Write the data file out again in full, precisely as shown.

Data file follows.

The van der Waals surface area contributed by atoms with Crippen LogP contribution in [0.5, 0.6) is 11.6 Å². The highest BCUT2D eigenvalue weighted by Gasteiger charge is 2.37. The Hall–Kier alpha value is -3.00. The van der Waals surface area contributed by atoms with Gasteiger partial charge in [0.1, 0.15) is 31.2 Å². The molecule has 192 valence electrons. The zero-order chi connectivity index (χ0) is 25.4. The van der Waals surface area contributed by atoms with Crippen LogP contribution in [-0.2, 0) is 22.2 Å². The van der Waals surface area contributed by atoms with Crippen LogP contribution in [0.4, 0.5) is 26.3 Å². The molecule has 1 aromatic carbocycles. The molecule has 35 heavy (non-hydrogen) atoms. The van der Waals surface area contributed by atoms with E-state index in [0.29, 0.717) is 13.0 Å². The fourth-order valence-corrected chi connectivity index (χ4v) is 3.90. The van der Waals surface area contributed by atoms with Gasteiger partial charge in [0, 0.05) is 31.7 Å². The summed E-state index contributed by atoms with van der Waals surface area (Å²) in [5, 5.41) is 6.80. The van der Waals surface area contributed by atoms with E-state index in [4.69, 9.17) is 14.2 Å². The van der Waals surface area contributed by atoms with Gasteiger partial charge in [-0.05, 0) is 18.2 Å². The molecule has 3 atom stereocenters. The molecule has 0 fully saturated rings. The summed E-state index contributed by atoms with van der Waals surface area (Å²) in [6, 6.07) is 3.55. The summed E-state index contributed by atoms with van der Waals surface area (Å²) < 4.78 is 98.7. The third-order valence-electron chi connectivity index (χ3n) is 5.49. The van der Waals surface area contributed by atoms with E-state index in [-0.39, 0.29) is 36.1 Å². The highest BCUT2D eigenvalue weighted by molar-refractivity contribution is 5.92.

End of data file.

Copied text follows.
The van der Waals surface area contributed by atoms with Crippen LogP contribution in [0.5, 0.6) is 11.6 Å². The highest BCUT2D eigenvalue weighted by Gasteiger charge is 2.37. The Hall–Kier alpha value is -3.00. The van der Waals surface area contributed by atoms with Gasteiger partial charge in [0.1, 0.15) is 31.2 Å². The molecule has 192 valence electrons. The zero-order chi connectivity index (χ0) is 25.4. The van der Waals surface area contributed by atoms with Crippen LogP contribution in [-0.2, 0) is 22.2 Å². The van der Waals surface area contributed by atoms with Crippen LogP contribution in [0.4, 0.5) is 26.3 Å². The molecule has 1 aromatic carbocycles. The molecule has 35 heavy (non-hydrogen) atoms. The van der Waals surface area contributed by atoms with E-state index in [0.29, 0.717) is 13.0 Å². The fourth-order valence-corrected chi connectivity index (χ4v) is 3.90. The van der Waals surface area contributed by atoms with Gasteiger partial charge in [0, 0.05) is 31.7 Å². The summed E-state index contributed by atoms with van der Waals surface area (Å²) in [5, 5.41) is 6.80. The van der Waals surface area contributed by atoms with E-state index in [4.69, 9.17) is 14.2 Å². The van der Waals surface area contributed by atoms with Gasteiger partial charge in [-0.05, 0) is 18.2 Å². The molecule has 3 atom stereocenters. The molecule has 0 fully saturated rings. The summed E-state index contributed by atoms with van der Waals surface area (Å²) in [6, 6.07) is 3.55. The summed E-state index contributed by atoms with van der Waals surface area (Å²) < 4.78 is 98.7. The third-order valence-electron chi connectivity index (χ3n) is 5.49. The van der Waals surface area contributed by atoms with E-state index in [-0.39, 0.29) is 36.1 Å². The highest BCUT2D eigenvalue weighted by molar-refractivity contribution is 5.92.